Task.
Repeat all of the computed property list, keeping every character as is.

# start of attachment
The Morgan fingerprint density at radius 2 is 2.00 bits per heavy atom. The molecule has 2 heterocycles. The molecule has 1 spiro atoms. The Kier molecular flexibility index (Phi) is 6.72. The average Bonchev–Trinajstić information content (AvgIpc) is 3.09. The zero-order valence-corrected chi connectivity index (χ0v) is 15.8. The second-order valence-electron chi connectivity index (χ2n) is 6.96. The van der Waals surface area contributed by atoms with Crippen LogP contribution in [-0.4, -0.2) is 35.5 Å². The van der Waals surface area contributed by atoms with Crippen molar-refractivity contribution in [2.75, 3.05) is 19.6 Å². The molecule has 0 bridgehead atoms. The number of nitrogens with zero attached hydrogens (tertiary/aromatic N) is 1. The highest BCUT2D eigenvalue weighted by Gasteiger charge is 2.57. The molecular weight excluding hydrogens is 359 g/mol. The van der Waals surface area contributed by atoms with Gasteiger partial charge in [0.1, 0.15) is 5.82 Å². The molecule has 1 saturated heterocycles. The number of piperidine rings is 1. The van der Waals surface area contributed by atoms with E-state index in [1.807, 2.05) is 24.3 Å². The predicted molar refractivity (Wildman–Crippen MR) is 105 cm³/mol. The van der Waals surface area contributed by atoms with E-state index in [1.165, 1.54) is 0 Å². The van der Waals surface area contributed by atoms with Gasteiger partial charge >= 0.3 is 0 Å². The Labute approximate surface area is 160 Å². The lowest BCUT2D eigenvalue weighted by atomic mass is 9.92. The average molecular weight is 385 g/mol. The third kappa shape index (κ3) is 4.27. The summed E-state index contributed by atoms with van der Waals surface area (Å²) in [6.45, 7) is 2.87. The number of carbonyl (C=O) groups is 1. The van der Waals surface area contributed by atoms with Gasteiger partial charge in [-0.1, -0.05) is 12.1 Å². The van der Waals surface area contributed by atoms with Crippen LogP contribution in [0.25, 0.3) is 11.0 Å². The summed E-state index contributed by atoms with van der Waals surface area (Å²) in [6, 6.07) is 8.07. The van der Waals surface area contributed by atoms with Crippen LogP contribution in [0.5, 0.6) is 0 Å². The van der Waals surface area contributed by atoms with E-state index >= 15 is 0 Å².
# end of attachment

The Morgan fingerprint density at radius 2 is 2.00 bits per heavy atom. The molecule has 2 heterocycles. The molecule has 1 spiro atoms. The Kier molecular flexibility index (Phi) is 6.72. The average Bonchev–Trinajstić information content (AvgIpc) is 3.09. The zero-order valence-corrected chi connectivity index (χ0v) is 15.8. The second-order valence-electron chi connectivity index (χ2n) is 6.96. The van der Waals surface area contributed by atoms with Crippen LogP contribution in [-0.4, -0.2) is 35.5 Å². The van der Waals surface area contributed by atoms with Crippen molar-refractivity contribution in [2.75, 3.05) is 19.6 Å². The molecule has 0 bridgehead atoms. The number of nitrogens with zero attached hydrogens (tertiary/aromatic N) is 1. The highest BCUT2D eigenvalue weighted by Gasteiger charge is 2.57. The molecular weight excluding hydrogens is 359 g/mol. The van der Waals surface area contributed by atoms with Gasteiger partial charge in [0.1, 0.15) is 5.82 Å². The molecule has 1 saturated heterocycles. The number of piperidine rings is 1. The van der Waals surface area contributed by atoms with E-state index in [1.807, 2.05) is 24.3 Å². The predicted molar refractivity (Wildman–Crippen MR) is 105 cm³/mol. The van der Waals surface area contributed by atoms with E-state index in [1.165, 1.54) is 0 Å². The van der Waals surface area contributed by atoms with Gasteiger partial charge >= 0.3 is 0 Å². The Labute approximate surface area is 160 Å². The lowest BCUT2D eigenvalue weighted by atomic mass is 9.92. The average molecular weight is 385 g/mol. The third kappa shape index (κ3) is 4.27. The summed E-state index contributed by atoms with van der Waals surface area (Å²) in [6.45, 7) is 2.87. The number of carbonyl (C=O) groups is 1. The van der Waals surface area contributed by atoms with Gasteiger partial charge in [-0.1, -0.05) is 12.1 Å². The van der Waals surface area contributed by atoms with Crippen LogP contribution in [0.25, 0.3) is 11.0 Å². The summed E-state index contributed by atoms with van der Waals surface area (Å²) in [6, 6.07) is 8.07. The van der Waals surface area contributed by atoms with Crippen LogP contribution in [0.5, 0.6) is 0 Å². The van der Waals surface area contributed by atoms with E-state index >= 15 is 0 Å².